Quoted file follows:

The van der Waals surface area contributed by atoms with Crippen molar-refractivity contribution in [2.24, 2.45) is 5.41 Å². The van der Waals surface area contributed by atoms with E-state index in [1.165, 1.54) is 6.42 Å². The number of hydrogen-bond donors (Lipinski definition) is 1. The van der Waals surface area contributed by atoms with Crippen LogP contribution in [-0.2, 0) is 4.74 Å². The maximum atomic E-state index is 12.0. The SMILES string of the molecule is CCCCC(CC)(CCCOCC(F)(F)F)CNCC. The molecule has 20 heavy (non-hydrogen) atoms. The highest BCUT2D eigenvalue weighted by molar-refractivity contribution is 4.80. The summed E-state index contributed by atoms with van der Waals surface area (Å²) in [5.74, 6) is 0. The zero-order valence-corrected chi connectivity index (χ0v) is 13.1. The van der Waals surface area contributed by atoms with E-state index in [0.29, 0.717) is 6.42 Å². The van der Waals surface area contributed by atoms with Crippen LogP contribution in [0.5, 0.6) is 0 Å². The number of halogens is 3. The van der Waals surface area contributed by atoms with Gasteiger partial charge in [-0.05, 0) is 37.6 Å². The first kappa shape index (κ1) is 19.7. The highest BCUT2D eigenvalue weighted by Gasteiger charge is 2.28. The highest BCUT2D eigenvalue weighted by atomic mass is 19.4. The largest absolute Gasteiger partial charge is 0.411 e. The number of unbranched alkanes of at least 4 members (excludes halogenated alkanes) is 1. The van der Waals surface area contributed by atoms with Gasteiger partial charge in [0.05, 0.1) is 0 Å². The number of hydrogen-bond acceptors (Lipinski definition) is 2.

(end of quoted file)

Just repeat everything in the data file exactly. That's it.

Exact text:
The van der Waals surface area contributed by atoms with Crippen molar-refractivity contribution in [2.24, 2.45) is 5.41 Å². The van der Waals surface area contributed by atoms with E-state index in [1.165, 1.54) is 6.42 Å². The number of hydrogen-bond donors (Lipinski definition) is 1. The van der Waals surface area contributed by atoms with Crippen LogP contribution in [-0.2, 0) is 4.74 Å². The maximum atomic E-state index is 12.0. The SMILES string of the molecule is CCCCC(CC)(CCCOCC(F)(F)F)CNCC. The molecule has 20 heavy (non-hydrogen) atoms. The highest BCUT2D eigenvalue weighted by molar-refractivity contribution is 4.80. The summed E-state index contributed by atoms with van der Waals surface area (Å²) in [5.74, 6) is 0. The zero-order valence-corrected chi connectivity index (χ0v) is 13.1. The van der Waals surface area contributed by atoms with E-state index in [0.29, 0.717) is 6.42 Å². The van der Waals surface area contributed by atoms with Crippen LogP contribution in [0.5, 0.6) is 0 Å². The number of halogens is 3. The van der Waals surface area contributed by atoms with Gasteiger partial charge in [-0.05, 0) is 37.6 Å². The first kappa shape index (κ1) is 19.7. The highest BCUT2D eigenvalue weighted by Gasteiger charge is 2.28. The highest BCUT2D eigenvalue weighted by atomic mass is 19.4. The largest absolute Gasteiger partial charge is 0.411 e. The number of unbranched alkanes of at least 4 members (excludes halogenated alkanes) is 1. The van der Waals surface area contributed by atoms with Gasteiger partial charge in [0.05, 0.1) is 0 Å². The number of hydrogen-bond acceptors (Lipinski definition) is 2.